Felicity Cloake at The Guardian does this nice thing, now and again, where she takes a classic recipe, does a lot of research into the different ways of making it, then presents us with the ultimate combination of these recipes, creating the ‘perfect’ version of the dish du jour. I like it, it’s good to see the different ways that you can make something – low fat, whole wheat, traditional, ‘with a twist’ (has that phrase gone now? I feel like it might be a bit nineties…) – and it’s interesting to read through the variations and Felicity’s reactions to them, before the final recipe is presented. It’s nice to see someone else’s train of thought, reassuring to know that it’s not just me who can be an over-thinker when it comes to snacks.
I recently followed Felicity’s recipe for the perfect kedgeree… except that I didn’t really. I used it as a jumping off point, more than following it. Even though she’d clearly done a lot of hard working in forming that recipe. I didn’t have all the ingredients I needed, and other excuses of that nature. I’m just a natural rebel, OK? A born lever-puller.
The first person to name the film that quote comes from wins something nice. Like my eternal regard.
So, the kedgeree.
This is one of those ‘I might have slightly made it up as I went along’ blog posts.
These are amounts to serve two:
- 200g basmati rice
- 1 tbsp rapeseed oil
- 1 small onion, finely chopped
- 1/2 – 1 tsp chili flakes
- 2 crushed cardamom pods
- 1 tbsp curry powder
- 200g cooked, smoked mackerel
- handful frozen peas
- 2 hard-boiled eggs, peeled and sliced or quartered
- Squeeze of lemon juice
- Small bunch of parsley
- Salt and pepper, to taste
I did follow Felicity’s advice about rinsing and then soaking the rice. I think it helped make the rice less starchy and sticky. Rice and I have a bit of a troubled relationship, but it worked out well this time, so perhaps giving it a nice relaxing bath before throwing it into boiling water is the way to go.
To sum that process up: rinse the rice in running water until the water runs clear, then cover with fresh, cold water and rest for at least half an hour.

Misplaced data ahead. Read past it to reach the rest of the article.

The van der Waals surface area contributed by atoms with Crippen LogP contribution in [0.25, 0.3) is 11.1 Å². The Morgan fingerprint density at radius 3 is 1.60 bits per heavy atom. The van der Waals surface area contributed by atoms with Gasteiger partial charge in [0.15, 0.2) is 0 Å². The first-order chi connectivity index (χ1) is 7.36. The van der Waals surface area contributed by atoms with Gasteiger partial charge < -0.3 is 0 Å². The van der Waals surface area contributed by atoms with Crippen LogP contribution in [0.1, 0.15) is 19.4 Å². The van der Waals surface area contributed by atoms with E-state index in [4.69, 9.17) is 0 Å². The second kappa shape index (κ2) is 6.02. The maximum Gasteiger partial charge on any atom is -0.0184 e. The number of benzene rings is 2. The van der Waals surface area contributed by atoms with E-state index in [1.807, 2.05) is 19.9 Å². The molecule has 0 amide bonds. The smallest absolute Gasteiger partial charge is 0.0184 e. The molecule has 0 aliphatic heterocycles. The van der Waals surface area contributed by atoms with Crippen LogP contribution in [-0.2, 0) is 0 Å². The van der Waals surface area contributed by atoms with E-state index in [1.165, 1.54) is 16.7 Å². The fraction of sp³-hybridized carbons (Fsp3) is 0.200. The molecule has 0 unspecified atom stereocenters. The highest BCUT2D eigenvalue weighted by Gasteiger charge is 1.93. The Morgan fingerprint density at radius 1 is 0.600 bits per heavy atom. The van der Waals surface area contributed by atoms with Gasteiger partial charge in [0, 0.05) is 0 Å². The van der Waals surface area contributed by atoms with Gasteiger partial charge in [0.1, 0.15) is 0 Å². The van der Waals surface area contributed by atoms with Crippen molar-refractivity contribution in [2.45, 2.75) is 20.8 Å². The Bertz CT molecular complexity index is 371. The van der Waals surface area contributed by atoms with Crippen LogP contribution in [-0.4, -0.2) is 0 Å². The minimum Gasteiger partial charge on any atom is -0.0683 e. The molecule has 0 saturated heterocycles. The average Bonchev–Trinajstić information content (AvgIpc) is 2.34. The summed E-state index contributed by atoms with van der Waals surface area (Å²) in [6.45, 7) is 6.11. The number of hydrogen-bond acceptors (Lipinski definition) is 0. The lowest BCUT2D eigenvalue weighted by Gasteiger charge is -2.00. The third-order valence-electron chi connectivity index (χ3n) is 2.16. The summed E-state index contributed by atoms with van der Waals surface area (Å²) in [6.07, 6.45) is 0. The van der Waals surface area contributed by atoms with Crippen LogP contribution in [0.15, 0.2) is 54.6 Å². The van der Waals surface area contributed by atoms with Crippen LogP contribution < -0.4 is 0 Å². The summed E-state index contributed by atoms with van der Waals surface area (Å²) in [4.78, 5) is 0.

Once it’s been soaked, drain it and put it over a medium heat, with 290ml fresh water. Specific, no?
Bring the rice to the boil, stir, then cover tightly, whack the heat down as low as it goes and leave for 25 minutes. Don’t disturb it. This recipe is basically like a spa day for rice. I added a teatowel between my pot and the lid, to make a tighter seal and keep more steam in the pot. Don’t ask me to describe how I wedged it in there, because right now it is quite late and I’d just use words like ‘wedged’ and ‘squished’ and it wouldn’t be helpful.
After the sauna is over, remove the rice from the heat but leave the pot lid, and any kitchen linens you may have sandwiched between it and the pot, in place. The rice is resting, again. Give it five minutes, then open and run a fork through the rice to break it up.
Heat the oil over a medium high heat, in a large frying pan, then add the onion and cook until softened. Then, add the chili flakes, curry powder and cardamom. Stir round to coat the onion in the spices, and inhale deeply as they start to smell toasty. And then possibly choke as the smell of the chili hits the back of your throat unexpectedly. Sorry about that.
Add the rice to the pan, stir well to coat, and add the peas. Then, flake the fish in – this is why it has to be pre-cooked, because you’re just warming it up, now. Heat for a few minutes, until the peas are cooked and hot, then taste the rice. Season as necessary. Add a squeeze of lemon juice.
Put the kedgeree into bowls and scatter with the parsley, then lay a sliced egg on top. I think a whole egg per person is reasonable.
I used duck eggs. Do you know what I have to say about duck eggs?
Suffice to say I was a little underwhelmed by my first duck egg. The white seemed to be more translucent, and sweeter than a chicken’s egg – but not so much that you’d really notice. It was nice, I enjoyed it, but it wasn’t the revelation I’d been hoping for.
Perhaps I should stop looking for revelations in eggs.